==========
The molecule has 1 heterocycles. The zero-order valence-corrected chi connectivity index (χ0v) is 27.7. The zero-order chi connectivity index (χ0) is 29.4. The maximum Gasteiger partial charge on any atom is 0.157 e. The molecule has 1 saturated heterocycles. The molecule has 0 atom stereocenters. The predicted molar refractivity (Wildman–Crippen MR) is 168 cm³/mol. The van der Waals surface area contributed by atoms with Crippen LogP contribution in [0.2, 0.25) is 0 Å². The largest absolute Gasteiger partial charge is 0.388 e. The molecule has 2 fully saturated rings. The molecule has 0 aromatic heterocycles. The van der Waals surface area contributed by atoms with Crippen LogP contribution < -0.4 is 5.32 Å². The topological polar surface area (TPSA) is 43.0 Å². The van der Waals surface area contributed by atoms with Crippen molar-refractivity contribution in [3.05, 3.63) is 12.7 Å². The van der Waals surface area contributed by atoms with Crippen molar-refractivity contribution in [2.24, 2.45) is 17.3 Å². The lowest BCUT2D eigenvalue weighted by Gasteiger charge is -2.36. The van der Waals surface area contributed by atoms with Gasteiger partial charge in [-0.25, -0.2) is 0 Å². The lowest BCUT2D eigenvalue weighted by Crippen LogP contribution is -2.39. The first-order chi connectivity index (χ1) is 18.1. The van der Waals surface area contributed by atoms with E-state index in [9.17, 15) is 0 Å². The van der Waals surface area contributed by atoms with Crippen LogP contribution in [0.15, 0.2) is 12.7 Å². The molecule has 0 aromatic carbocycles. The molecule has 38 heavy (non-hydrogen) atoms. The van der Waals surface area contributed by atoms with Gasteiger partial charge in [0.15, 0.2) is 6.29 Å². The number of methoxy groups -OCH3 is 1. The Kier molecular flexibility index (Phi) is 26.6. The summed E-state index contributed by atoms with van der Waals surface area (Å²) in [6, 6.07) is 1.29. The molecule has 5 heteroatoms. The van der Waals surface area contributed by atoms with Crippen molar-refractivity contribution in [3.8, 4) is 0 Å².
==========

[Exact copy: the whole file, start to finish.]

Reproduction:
The molecule has 1 heterocycles. The zero-order valence-corrected chi connectivity index (χ0v) is 27.7. The zero-order chi connectivity index (χ0) is 29.4. The maximum Gasteiger partial charge on any atom is 0.157 e. The molecule has 1 saturated heterocycles. The molecule has 0 atom stereocenters. The predicted molar refractivity (Wildman–Crippen MR) is 168 cm³/mol. The van der Waals surface area contributed by atoms with Crippen LogP contribution in [0.2, 0.25) is 0 Å². The largest absolute Gasteiger partial charge is 0.388 e. The molecule has 2 fully saturated rings. The molecule has 0 aromatic heterocycles. The van der Waals surface area contributed by atoms with Crippen LogP contribution < -0.4 is 5.32 Å². The topological polar surface area (TPSA) is 43.0 Å². The van der Waals surface area contributed by atoms with Crippen molar-refractivity contribution in [3.05, 3.63) is 12.7 Å². The van der Waals surface area contributed by atoms with Crippen molar-refractivity contribution in [2.24, 2.45) is 17.3 Å². The lowest BCUT2D eigenvalue weighted by Gasteiger charge is -2.36. The van der Waals surface area contributed by atoms with Gasteiger partial charge in [-0.25, -0.2) is 0 Å². The lowest BCUT2D eigenvalue weighted by Crippen LogP contribution is -2.39. The first-order chi connectivity index (χ1) is 18.1. The van der Waals surface area contributed by atoms with E-state index in [9.17, 15) is 0 Å². The van der Waals surface area contributed by atoms with Crippen LogP contribution in [0.15, 0.2) is 12.7 Å². The molecule has 0 aromatic carbocycles. The molecule has 38 heavy (non-hydrogen) atoms. The van der Waals surface area contributed by atoms with Gasteiger partial charge in [0.15, 0.2) is 6.29 Å². The number of methoxy groups -OCH3 is 1. The Kier molecular flexibility index (Phi) is 26.6. The summed E-state index contributed by atoms with van der Waals surface area (Å²) in [6, 6.07) is 1.29. The molecule has 5 heteroatoms. The van der Waals surface area contributed by atoms with Crippen molar-refractivity contribution in [3.8, 4) is 0 Å².